As the drug-related death toll rises in the United States, communities are trying to open more treatment beds. But an ongoing labor shortage among drug treatment staff is slowing those efforts.

Each year, roughly one of every four substance-abuse clinicians nationally chooses to leave the job, according to recent research. And that's not just turnover - leaving one job for another in the same field.
As an Institute of Medicine report documented in 2006, there's been a shortage of addiction workers for decades. And the demand is only increasing; the Affordable Care Act and other federal laws have given millions more people insurance to help them pay for those services. If only there were enough counselors to treat them.

Amelie Gooding runs Phoenix House in Keene, New Hampshire, and says she's been short a full-time counselor for a year and half.  "Everybody thinks, 'Oh, there aren't enough beds!' " Gooding says. "But there's not enough treatment staff to open more beds."

Because she's understaffed, Gooding has to leave three of her 18 residential beds empty, and she cut her outpatient groups down to 50 percent capacity.  So where have all the counselors gone?

"For me, it got to be too heavy," says former counselor Melissa Chickering, who used to work for Gooding at the Phoenix House and still lives in the area.  Clinical directors would give their right arm to hire someone with Chickering's long resume, Gooding says. She has a master's degree in social work and 10 years of experience. Instead, the valued counselor now spends her days teaching courses in psychology and health sciences at local New Hampshire colleges.

The problem with addiction treatment, Chickering says, is you take on your clients' pain. Plus, she says, she found the lack of funding and coordination from the state criminal.  Read more here.
PBS Documentary:  Chasing Heroin

PBS's searing, two-hour investigation, which aired recently, places America's heroin crisis in a fresh and provocative light -- telling the stories of individual addicts, but also illuminating the epidemic's years-in-the-making social context, deeply examining shifts in U.S. drug policy, and exploring what happens when addiction is treated like a public health issue, not a crime.  Click here to watch.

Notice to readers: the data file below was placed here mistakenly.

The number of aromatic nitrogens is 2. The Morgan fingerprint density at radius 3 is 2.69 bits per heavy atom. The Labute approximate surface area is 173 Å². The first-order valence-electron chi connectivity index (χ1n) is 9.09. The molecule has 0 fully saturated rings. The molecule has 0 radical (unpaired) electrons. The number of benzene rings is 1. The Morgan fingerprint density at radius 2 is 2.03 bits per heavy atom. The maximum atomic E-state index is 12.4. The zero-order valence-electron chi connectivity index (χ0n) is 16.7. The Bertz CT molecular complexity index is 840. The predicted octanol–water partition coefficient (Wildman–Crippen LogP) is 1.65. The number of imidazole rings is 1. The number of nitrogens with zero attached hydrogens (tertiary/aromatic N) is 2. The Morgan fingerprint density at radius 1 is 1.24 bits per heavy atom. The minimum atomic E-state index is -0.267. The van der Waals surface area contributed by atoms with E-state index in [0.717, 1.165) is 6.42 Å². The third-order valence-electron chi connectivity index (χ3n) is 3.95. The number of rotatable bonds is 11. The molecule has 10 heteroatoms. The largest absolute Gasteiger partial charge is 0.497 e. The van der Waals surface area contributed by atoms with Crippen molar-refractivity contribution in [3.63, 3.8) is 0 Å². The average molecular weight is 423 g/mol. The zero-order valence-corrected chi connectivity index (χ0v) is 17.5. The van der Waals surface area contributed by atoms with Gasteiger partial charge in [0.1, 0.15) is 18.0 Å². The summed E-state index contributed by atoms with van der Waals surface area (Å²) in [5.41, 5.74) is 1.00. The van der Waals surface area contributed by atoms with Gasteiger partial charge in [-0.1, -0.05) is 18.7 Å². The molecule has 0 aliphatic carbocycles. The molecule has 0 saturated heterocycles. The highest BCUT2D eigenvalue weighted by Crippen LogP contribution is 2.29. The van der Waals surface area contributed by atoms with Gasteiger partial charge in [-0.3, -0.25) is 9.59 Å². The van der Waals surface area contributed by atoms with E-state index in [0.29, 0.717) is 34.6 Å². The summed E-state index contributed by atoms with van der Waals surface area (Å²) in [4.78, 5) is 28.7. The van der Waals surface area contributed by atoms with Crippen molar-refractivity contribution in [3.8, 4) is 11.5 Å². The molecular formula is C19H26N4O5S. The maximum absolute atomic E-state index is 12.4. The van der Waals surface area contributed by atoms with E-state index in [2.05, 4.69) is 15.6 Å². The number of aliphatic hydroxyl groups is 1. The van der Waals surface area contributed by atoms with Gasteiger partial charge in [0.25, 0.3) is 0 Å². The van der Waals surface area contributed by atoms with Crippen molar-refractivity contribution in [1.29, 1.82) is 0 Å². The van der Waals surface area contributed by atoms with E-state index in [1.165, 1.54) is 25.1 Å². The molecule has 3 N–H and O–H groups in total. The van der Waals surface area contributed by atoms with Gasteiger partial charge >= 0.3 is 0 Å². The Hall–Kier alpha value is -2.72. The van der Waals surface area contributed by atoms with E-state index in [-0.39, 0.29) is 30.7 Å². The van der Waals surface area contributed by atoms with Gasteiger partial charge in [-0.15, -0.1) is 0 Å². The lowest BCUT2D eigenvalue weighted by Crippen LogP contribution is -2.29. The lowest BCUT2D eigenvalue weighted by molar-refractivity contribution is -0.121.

HHS Proposes Adding Behavioral Health to EHR Program

If the Department of Health and Human Services has its way, it will be adding behavioral health providers to the Electronic Health Record Incentive Programs.

That category of providers includes psychiatric hospitals; community mental health centers; residential and outpatient mental health and substance abuse disorder treatments facilities; as well as psychologists.

Currently, federal rules prohibit behavioral health providers treating mental and substance abuse disorders from receiving incentive payments for implementing EHRs that meet Meaningful Use criteria. However, in its Fiscal Year 2017 budget submission to Congress last week, HHS included a legislative proposal to add certain behavioral health providers to the EHR Incentive Programs.

The proposed inclusion of behavioral health providers comes on the heels of a bill introduced last year by Reps. Tim Murphy (R-Penn.) and Eddie Bernice Johnson (D-Texas). That bill, called the Helping Families in Mental Health Crisis Act, would allow behavioral health and addiction treatment providers to receive payments though the EHR Incentive Programs. Read more here.
The Conference of Local Mental Hygiene Directors advances public policies and awareness for people with mental illness, chemical dependency and developmental disabilities.  We are a statewide membership organization that consists of the Commissioner/ Director of each of the state's 57 county mental hygiene departments and the mental hygiene department of the City of New York.